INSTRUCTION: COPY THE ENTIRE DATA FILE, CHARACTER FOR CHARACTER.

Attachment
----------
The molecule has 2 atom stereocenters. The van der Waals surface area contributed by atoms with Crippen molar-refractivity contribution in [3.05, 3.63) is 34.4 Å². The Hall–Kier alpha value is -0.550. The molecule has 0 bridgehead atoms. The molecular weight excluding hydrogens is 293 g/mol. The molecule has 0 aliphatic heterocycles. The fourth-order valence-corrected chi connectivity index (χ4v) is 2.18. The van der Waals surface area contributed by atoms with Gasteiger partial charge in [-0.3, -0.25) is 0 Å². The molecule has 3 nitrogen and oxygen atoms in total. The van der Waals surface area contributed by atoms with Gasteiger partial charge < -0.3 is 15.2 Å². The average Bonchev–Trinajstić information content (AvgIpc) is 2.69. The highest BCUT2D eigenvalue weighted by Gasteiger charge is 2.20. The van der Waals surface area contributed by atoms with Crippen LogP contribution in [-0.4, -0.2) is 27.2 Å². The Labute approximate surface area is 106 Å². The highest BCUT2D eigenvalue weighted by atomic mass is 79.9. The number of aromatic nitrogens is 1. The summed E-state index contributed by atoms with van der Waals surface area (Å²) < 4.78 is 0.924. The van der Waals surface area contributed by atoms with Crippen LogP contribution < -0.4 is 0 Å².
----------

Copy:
The molecule has 2 atom stereocenters. The van der Waals surface area contributed by atoms with Crippen molar-refractivity contribution in [3.05, 3.63) is 34.4 Å². The Hall–Kier alpha value is -0.550. The molecule has 0 bridgehead atoms. The molecular weight excluding hydrogens is 293 g/mol. The molecule has 0 aliphatic heterocycles. The fourth-order valence-corrected chi connectivity index (χ4v) is 2.18. The van der Waals surface area contributed by atoms with Gasteiger partial charge in [-0.3, -0.25) is 0 Å². The molecule has 3 nitrogen and oxygen atoms in total. The van der Waals surface area contributed by atoms with Gasteiger partial charge < -0.3 is 15.2 Å². The average Bonchev–Trinajstić information content (AvgIpc) is 2.69. The highest BCUT2D eigenvalue weighted by Gasteiger charge is 2.20. The van der Waals surface area contributed by atoms with Crippen LogP contribution in [-0.4, -0.2) is 27.2 Å². The Labute approximate surface area is 106 Å². The highest BCUT2D eigenvalue weighted by atomic mass is 79.9. The number of aromatic nitrogens is 1. The summed E-state index contributed by atoms with van der Waals surface area (Å²) < 4.78 is 0.924. The van der Waals surface area contributed by atoms with Crippen LogP contribution < -0.4 is 0 Å².